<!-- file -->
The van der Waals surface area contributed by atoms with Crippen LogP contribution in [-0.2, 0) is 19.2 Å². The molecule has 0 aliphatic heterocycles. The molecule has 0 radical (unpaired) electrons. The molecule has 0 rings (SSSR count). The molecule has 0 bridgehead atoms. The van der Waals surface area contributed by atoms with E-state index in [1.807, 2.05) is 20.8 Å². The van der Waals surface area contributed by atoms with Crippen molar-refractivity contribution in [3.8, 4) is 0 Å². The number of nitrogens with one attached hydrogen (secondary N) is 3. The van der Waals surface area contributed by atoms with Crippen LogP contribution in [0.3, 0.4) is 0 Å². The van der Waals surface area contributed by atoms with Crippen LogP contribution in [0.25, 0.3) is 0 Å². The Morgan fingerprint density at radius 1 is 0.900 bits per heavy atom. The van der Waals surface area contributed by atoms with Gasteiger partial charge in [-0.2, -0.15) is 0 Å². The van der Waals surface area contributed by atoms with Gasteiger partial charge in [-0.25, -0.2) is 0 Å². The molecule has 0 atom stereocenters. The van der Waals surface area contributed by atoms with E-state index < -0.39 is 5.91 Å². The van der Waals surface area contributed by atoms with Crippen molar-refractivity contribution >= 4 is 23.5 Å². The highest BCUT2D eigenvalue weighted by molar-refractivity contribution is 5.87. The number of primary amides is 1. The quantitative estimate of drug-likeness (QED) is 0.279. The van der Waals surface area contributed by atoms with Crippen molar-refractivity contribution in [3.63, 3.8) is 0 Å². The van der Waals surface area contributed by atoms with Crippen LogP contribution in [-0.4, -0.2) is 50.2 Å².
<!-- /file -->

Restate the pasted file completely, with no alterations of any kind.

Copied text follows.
The van der Waals surface area contributed by atoms with Crippen LogP contribution in [-0.2, 0) is 19.2 Å². The molecule has 0 aliphatic heterocycles. The molecule has 0 radical (unpaired) electrons. The molecule has 0 rings (SSSR count). The molecule has 0 bridgehead atoms. The van der Waals surface area contributed by atoms with E-state index in [1.807, 2.05) is 20.8 Å². The van der Waals surface area contributed by atoms with Crippen molar-refractivity contribution in [3.8, 4) is 0 Å². The number of nitrogens with one attached hydrogen (secondary N) is 3. The van der Waals surface area contributed by atoms with Crippen LogP contribution in [0.3, 0.4) is 0 Å². The van der Waals surface area contributed by atoms with Crippen LogP contribution in [0.25, 0.3) is 0 Å². The Morgan fingerprint density at radius 1 is 0.900 bits per heavy atom. The van der Waals surface area contributed by atoms with Gasteiger partial charge in [-0.2, -0.15) is 0 Å². The van der Waals surface area contributed by atoms with Gasteiger partial charge in [-0.25, -0.2) is 0 Å². The molecule has 0 atom stereocenters. The van der Waals surface area contributed by atoms with E-state index < -0.39 is 5.91 Å². The van der Waals surface area contributed by atoms with Crippen molar-refractivity contribution >= 4 is 23.5 Å². The highest BCUT2D eigenvalue weighted by molar-refractivity contribution is 5.87. The number of primary amides is 1. The quantitative estimate of drug-likeness (QED) is 0.279. The van der Waals surface area contributed by atoms with Crippen molar-refractivity contribution in [3.63, 3.8) is 0 Å². The van der Waals surface area contributed by atoms with Crippen LogP contribution in [-0.4, -0.2) is 50.2 Å².